“I knew that this was going to be helpful for anybody who wants to make films,” said Jonathan Baker, both the subject of and a maker of the documentary.

Featuring some of the industry’s most iconic filmmakers, Jodie Foster, Taylor Hackford, Adrian Lyne and John Badham, the film explores the process of directing a big-budget feature as each goes over the trials of their first time directing. The documentary, directed by Neal Thibedeau, was created in tandem with Baker’s preparation for and production of his own directorial debut, Inconceivable, starring Nicolas Cage, Gina Gershon and Faye Dunaway. The documentary chronicles the “first time” stories of these celebrated directors, combined with Baker’s first time directing.

“To learn from the best and to touch the best you should listen to the best,” said Baker, who was able to leverage connections and friends to create the documentary.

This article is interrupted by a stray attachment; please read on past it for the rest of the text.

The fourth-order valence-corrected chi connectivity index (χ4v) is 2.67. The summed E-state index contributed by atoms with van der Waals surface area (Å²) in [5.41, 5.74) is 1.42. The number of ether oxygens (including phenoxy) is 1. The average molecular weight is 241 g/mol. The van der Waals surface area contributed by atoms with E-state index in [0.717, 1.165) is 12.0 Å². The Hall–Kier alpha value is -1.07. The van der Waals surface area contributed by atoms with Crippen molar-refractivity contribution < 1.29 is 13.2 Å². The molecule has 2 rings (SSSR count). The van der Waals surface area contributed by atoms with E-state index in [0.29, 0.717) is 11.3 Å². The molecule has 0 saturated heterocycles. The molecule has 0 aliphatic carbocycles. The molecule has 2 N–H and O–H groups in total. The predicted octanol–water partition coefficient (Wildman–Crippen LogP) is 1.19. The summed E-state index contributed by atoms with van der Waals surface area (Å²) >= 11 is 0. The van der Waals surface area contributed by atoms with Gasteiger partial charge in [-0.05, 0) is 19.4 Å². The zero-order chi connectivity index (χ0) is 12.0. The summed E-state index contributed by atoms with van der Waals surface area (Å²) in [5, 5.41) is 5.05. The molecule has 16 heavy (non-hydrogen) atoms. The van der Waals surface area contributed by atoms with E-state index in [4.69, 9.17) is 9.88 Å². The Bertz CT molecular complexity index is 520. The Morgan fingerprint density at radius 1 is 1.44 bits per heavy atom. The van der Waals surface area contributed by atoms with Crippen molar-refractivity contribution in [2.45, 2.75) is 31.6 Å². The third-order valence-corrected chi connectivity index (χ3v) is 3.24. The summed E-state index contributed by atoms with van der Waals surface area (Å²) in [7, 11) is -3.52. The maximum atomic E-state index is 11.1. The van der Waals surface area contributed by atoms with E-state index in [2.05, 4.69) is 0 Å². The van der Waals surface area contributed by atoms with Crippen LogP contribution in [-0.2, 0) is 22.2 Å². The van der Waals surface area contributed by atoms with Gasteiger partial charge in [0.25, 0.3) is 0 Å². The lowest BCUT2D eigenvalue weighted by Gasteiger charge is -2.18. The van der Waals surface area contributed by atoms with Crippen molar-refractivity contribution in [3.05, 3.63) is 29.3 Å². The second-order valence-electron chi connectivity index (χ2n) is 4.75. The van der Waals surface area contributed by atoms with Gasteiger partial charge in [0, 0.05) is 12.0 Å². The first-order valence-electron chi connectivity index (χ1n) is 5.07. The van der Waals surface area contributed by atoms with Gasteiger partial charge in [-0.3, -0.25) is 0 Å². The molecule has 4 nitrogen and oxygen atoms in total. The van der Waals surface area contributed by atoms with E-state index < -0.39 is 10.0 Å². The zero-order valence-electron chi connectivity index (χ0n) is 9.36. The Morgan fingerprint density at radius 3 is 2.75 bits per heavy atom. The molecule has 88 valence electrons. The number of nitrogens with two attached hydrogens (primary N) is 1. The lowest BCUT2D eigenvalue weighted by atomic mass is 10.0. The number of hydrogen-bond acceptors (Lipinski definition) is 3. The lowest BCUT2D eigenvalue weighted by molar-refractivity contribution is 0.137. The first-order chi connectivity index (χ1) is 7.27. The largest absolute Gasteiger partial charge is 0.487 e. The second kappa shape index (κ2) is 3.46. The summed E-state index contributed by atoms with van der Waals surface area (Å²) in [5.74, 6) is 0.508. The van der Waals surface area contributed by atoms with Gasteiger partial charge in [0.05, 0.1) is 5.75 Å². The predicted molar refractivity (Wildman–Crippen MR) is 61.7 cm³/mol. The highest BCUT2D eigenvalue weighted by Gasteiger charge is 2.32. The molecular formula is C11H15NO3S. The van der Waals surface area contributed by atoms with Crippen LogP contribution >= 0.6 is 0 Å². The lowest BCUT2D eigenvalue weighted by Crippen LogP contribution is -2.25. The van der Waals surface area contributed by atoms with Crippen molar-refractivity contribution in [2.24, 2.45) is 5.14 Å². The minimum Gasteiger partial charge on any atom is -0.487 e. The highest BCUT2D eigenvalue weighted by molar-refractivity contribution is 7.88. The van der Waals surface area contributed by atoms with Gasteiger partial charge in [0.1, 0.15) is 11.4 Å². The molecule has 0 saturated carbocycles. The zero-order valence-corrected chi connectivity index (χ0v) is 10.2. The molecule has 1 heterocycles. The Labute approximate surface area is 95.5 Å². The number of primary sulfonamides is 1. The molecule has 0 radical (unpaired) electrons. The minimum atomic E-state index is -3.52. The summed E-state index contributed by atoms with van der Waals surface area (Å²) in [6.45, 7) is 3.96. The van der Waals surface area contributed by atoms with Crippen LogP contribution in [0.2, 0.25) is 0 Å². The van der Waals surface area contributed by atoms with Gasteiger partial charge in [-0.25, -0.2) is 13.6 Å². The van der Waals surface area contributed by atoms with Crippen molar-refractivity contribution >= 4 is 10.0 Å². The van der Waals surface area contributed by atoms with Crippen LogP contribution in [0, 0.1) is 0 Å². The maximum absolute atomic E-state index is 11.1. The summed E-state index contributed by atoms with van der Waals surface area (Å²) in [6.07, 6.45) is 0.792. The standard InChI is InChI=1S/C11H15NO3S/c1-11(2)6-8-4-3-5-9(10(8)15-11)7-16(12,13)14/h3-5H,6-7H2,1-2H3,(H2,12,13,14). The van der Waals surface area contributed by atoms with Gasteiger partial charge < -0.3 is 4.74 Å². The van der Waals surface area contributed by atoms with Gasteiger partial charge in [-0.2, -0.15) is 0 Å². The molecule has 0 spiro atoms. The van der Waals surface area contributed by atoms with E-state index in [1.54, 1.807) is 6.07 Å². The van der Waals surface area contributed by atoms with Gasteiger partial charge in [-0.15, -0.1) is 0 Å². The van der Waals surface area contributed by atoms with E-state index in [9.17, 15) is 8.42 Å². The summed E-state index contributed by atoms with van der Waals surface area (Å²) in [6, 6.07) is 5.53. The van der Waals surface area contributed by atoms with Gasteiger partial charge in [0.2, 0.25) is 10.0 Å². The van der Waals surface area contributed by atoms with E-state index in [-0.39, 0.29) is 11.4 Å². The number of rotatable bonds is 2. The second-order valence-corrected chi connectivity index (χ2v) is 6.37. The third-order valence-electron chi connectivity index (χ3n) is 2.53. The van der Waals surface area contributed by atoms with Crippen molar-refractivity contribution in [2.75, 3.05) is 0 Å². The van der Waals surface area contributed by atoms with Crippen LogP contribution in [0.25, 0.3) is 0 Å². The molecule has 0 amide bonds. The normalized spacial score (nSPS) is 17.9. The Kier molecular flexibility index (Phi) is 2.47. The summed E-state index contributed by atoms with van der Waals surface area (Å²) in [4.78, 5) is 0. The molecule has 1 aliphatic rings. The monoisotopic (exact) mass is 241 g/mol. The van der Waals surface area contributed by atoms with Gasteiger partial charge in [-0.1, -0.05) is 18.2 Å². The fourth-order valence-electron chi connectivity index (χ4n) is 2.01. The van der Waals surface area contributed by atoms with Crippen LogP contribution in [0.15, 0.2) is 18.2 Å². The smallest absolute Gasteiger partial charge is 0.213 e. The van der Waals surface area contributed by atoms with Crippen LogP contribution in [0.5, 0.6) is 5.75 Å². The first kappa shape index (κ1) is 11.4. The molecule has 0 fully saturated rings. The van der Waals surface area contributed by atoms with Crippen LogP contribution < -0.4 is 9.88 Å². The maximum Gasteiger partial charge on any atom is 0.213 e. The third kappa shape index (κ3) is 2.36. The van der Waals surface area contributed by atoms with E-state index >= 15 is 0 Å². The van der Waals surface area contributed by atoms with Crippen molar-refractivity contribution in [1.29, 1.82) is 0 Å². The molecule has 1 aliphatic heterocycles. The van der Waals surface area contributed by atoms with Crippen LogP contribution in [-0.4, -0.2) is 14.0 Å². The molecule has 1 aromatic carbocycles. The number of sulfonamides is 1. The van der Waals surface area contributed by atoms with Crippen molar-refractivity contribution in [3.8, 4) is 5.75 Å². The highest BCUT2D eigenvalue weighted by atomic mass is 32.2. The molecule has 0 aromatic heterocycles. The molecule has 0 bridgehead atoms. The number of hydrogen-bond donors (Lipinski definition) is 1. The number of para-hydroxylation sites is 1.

“You’d be very surprised how available people are when they talk about their passion,” Baker said. “I’m a very persistent person. They love this industry as much as I love this industry.”

Baker said he learned something from each of his subjects.

“I learned so much from them,” Baker said. “Every one of them taught me something that I needed to know.”

Baker’s roadblocks and problems in making his first film are intercut with advice from the old hands.

“For instance, Jodie Foster would tell me about how not to get so passionate about one thing and really be malleable and really go in there and not hope that I’m going to get what I want but take what I’m going to get and make it work,” Baker said.